Fatal familial insomnia with an unusual prion protein deposition pattern: An autopsy report with an experimental transmission study

Kensuke Sasaki, K. Doh-Ura, Y. Wakisaka, H. Tomoda, T. Iwaki

Research output: Contribution to journalArticlepeer-review

12 Citations (Scopus)


We recently performed a post-mortem examination on a Japanese patient who had a prion protein gene mutation responsible for fatal familial insomnia (FFI). The patient initially developed cerebellar ataxia, but finally demonstrated insomnia, hyperkinetic delirium, autonomic signs and myoclonus in the late stage of the illness. Histological examination revealed marked neuronal loss in the thalamus and inferior olivary nucleus; however, prion protein (PrP) deposition was not proved in these lesions by immunohistochemistry. Instead, PrP deposition and spongiform change were both conspicuous within the cerebral cortex, whereas particular PrP deposition was also observed within the cerebellar cortex. The abnormal protease-resistant PrP (PrPres) molecules in the cerebral cortex of this case revealed PrPres type 2 pattern and were compatible with those of FFI cases, but the transmission study demonstrated that a pathogen in this case was different from that in a case with classical FFI. By inoculation with homogenate made from the cerebral cortex, the disease was transmitted to mice, and neuropathological features that were distinguishable from those previously reported were noted. These findings indicate the possibility that a discrete pathogen was involved in the disease in this case. We suggest that not only the genotype of the PrP gene and some other as yet unknown genetic factors, but also the variation in pathogen strains might be responsible for the varying clinical and pathological features of this disease.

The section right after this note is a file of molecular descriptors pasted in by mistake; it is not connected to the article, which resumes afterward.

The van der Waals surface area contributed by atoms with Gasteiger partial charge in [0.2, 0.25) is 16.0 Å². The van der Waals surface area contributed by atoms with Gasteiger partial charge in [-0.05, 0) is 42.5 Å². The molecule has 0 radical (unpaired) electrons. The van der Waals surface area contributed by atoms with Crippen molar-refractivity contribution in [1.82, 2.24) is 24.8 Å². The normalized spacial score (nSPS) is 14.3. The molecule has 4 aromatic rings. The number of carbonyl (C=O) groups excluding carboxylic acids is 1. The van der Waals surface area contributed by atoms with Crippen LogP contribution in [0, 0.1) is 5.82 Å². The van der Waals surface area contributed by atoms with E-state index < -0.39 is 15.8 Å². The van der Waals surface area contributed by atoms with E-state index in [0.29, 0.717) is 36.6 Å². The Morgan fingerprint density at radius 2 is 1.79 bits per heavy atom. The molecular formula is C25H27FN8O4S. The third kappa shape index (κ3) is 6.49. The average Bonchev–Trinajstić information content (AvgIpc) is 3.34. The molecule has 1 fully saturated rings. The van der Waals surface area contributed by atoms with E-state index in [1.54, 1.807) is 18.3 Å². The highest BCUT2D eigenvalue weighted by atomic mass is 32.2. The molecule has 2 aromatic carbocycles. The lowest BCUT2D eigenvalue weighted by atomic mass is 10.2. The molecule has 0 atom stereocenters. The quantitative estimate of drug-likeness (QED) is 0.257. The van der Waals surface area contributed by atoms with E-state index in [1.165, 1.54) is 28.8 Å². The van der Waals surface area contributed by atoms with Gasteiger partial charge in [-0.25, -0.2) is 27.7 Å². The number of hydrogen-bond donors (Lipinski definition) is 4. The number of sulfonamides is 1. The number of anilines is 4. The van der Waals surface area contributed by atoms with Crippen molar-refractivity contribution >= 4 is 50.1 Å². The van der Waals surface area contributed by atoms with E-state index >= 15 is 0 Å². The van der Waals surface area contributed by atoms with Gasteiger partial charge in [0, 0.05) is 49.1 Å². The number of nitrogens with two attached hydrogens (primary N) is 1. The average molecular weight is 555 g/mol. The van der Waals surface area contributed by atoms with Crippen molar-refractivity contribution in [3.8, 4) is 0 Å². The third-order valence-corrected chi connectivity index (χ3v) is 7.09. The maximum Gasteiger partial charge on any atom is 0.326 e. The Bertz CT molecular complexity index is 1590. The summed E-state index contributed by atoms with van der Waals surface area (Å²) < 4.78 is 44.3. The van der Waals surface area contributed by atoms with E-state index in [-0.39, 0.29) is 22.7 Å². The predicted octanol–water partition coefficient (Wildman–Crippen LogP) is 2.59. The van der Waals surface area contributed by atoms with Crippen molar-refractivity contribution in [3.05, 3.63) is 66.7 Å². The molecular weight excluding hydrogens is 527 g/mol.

Original languageEnglish
Pages (from-to)80-87
Number of pages8
JournalNeuropathology and Applied Neurobiology
Issue number1
Publication statusPublished - 2005 Feb 1
Externally publishedYes


  • Creutzfeldt-Jakob disease
  • NZW mouse
  • Priori disease
  • Thalamic form
  • Transmissible spongiform encephalopathy

ASJC Scopus subject areas

  • Pathology and Forensic Medicine
  • Histology
  • Neurology
  • Clinical Neurology
  • Physiology (medical)


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